Ragnar NW Passage, WA, 7/18 – 7/19, 2014
I’ve done Ragnar several years in a row now, and this year wanted to try it on an ultra team, fielding just 6 people instead of 12. This seemed like a great idea when I signed on in January, but the realities of full time school cut into my training so much that I didn’t have time to put the miles in. By the time Spring quarter was over, I only had 5 weeks left to put any serious training in, which is simply not enough time for the body to adapt. My longest run was 15 miles, on shoes that I realized too late were rather expired. I went into Ragnar with severely undertrained legs and a time-bomb hip, deluding myself into thinking I could run 34 miles in a 24hr window. Sometimes, I’m dumb.
My first leg (“normal” legs 11 and 12 combined) was about 11mi, in the hot late afternoon sun, with zero tree cover. I overheated pretty quickly, and halfway through the large bowl of broccoli I’d eaten for dinner the night before (sometimes I’m very dumb) started twisting my guts into knots. Nothing felt very injured by the end of it, but I was much, much slower than I’d planned/hoped for.
Dinner was a mediocre margherita pizza at the La Conner Brewery and a delicious root beer, with a side of pleasant conversation with my van-mates. We continued on to the next van exchange and waited to start our next series of legs.
My second leg (23 & 24), which I was really looking forward to, was at night and would take me across the Discovery Pass bridge. The organizers set up loads of multi-colored lights set up all along the bridge, which is fun and pretty and, of course, safer. When I find myself alone on the road at night, with the trees stretching up above me on either side, reaching for the stars, I like to turn off my headlamp for brief stretches, and commune with the dark. But then I get freaked out and turn it back on again.
I managed the first half of that leg ok, but then my hip started really hurting, and I asked my van-mates for some Advil or something. That took a bit of the edge off, but there were long stretches of going through various mental exercises to keep myself moving. I envisioned some of the worst episodes in my life, and said that the current pain was nothing by comparison. I came up with a mantra that pain is in the mind and the mind is me and I say there is no pain. I sang some songs to myself. And so on. I slowed to an alternating walk/run shuffle, and eventually just a walk. The slowness gave me plenty of time to come to terms with this race becoming my first ever DNF.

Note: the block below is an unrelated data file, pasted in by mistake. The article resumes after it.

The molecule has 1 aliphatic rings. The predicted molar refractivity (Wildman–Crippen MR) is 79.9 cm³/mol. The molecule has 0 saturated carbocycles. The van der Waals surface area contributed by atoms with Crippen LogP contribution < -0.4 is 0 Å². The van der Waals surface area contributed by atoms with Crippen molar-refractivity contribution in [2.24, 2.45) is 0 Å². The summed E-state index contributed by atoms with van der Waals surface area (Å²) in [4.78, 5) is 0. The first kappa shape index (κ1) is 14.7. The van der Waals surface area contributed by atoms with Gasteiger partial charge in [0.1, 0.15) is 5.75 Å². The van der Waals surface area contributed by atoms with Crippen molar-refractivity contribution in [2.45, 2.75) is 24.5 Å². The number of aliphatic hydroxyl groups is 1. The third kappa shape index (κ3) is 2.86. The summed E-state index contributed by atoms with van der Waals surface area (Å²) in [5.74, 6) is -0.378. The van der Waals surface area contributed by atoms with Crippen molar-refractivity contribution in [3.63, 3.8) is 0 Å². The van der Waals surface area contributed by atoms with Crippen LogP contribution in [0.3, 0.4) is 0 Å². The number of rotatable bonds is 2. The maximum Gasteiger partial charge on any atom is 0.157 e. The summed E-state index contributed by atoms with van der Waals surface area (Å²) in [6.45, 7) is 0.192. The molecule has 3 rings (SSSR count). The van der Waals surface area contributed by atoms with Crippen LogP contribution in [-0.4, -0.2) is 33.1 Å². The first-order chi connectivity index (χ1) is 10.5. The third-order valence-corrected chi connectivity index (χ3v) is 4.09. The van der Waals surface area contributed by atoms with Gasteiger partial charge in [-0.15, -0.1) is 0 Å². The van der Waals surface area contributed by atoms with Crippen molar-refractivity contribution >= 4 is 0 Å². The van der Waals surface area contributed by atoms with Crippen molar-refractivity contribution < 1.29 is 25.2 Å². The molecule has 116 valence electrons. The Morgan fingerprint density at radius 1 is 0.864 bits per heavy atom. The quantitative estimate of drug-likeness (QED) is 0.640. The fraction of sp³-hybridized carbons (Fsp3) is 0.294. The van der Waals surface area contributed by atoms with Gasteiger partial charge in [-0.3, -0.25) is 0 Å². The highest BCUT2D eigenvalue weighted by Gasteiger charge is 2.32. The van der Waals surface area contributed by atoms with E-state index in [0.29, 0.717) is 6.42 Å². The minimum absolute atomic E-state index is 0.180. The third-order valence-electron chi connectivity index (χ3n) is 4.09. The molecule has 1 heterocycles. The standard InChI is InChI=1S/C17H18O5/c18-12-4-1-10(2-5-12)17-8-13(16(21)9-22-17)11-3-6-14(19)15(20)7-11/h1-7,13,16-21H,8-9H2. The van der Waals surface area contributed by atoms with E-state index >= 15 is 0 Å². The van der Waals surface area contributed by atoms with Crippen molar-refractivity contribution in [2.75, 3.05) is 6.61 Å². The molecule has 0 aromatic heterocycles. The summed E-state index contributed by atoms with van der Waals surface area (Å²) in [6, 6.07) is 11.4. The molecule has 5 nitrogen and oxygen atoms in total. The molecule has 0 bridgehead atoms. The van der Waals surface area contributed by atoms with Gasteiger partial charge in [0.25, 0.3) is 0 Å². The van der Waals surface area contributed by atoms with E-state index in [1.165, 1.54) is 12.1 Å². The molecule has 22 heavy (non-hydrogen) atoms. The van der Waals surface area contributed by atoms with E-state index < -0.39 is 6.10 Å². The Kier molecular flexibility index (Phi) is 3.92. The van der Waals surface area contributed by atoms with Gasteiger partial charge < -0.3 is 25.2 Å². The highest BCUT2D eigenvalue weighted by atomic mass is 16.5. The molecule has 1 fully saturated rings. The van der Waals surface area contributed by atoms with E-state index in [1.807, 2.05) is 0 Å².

I had my first DNS last year, due to a massive cold that knocked me out the day of the Lake Wilderness Triathlon (but I redeemed myself at the same race this year). I’ve never had to drop out of a race before. I would have still been really pissed off at myself had I been alone, but I had the extra shame of feeling I’d let the team down. Now a couple of the others would have to pick up my slack, and run even more miles than they’d planned on. I had only myself to blame, for not respecting the distance. There was nothing I could do about the injury now, but I could do something about my attitude.
I decided to switch into cheerleader mode, and be extra positive and supportive of the other runners. I stopped the car more often than requested to check if they needed more water/gels, and rang the cowbell with a little extra enthusiasm. I also made sure I bought beers at the end for the runners that ended up taking on my last leg (35 & 36).
We were the Ultra Queens of the Stone Age and Wilmas, and it was a helluva team of great runners and fun people. Despite my own personal disappointment, I had a great time and would happily run with any of them again. In fact, I finally joined the Seattle Green Lake Running Group and have discovered how fun it is to run with other people! Crazy!
After doing pretty much everything wrong this race, I’m determined to redeem myself next year. I’ve spent the past month carefully stretching and not running more than 6 miles until I can do so without pain (which I’m finally able to do again!). I will respect the distance, train properly, and next year, I’ll be ready.